how hugs affect children

No matter our age or gender, hugs are the universal language of love. Hugging our babies when they are sad, hurt or disappointed lets them know they are safe and cared for, and can help alleviate some of their emotional pain.

But research has shown that hugs do more than just provide comfort. In fact, children need this type of stimulation to grow stronger and happier.

Studies show that hugs can enhance a child's physical growth by triggering the release of oxytocin—yes, that same hormone that your brain released to onset your labor and help you bond with your baby. When oxytocin levels in the blood are increased, several other hormone levels increase, too, promoting growth in cells, tissues and neurons. Other studies have shown that the absence of a nurturing touch can cause the brain to suppress cell responses to these growth hormones.

Plus, those hugs a child receives in their early years are also important for their emotional development. When a baby is born, they have about 50 trillion synapses (the connection between two nerve cells) in their brain—that's about 100-times the number of stars in the Milky Way! This network of synapses grows rapidly during the first year and continues to do so up to the age of three when a child's brain will have 1000 trillion (!) of them.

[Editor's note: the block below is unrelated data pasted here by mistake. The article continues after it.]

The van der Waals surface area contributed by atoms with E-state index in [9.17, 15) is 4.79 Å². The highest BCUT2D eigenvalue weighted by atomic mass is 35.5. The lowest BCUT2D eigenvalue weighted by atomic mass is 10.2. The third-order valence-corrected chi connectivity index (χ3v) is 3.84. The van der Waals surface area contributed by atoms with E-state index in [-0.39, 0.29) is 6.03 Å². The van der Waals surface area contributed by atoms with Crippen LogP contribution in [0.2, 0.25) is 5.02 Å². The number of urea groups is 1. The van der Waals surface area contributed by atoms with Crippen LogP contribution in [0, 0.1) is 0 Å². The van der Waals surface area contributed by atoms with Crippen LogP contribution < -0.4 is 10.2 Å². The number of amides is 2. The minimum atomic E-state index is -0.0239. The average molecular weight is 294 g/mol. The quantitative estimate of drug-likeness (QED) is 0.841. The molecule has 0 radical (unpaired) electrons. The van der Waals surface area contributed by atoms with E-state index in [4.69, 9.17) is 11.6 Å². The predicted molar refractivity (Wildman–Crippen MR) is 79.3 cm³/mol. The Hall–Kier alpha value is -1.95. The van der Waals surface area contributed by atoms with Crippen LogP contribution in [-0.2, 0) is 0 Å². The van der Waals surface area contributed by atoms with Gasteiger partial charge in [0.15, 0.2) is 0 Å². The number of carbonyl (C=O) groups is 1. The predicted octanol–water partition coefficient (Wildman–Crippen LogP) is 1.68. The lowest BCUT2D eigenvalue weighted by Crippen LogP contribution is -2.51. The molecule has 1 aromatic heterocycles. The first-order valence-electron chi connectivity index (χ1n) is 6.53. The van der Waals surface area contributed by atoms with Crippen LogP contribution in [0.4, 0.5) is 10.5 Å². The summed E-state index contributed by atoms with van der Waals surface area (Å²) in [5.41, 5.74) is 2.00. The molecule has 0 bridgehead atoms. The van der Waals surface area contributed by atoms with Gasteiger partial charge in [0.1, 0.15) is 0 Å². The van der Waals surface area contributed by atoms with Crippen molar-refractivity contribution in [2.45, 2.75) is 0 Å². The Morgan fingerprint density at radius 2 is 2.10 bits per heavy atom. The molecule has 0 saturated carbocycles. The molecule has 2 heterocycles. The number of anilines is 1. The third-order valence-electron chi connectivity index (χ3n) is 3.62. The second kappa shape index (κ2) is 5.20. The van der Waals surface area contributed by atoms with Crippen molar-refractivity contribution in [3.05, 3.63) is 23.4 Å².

As a baby grows, more connections in the brain are added based on daily life. But not all of the synapses will remain as the child grows. Life experience will activate certain neurons, create new connections among them and strengthen existing connections—and unused connections eventually will be eliminated in a process called synaptic pruning. During this pruning, the connections in the brain that are frequently used are preserved, and those that are not are eliminated. All to make the brain more efficient and boost brainpower.

Research has found that it is important to expose a child's brain to positive stimulation in order to preserve the right connections. For example, if we consistently show a child love and care, those related connections in their brain will develop and strengthen over time. Without love and care, the corresponding brain cells atrophy and eventually will be removed from the child's brain network, making it difficult for them to comprehend what is essential to create healthy, meaningful relationships later in life.

Bottom line: What we do during a child's formative years can have lifelong effects on their health and happiness. Keep those snuggles coming, mama.

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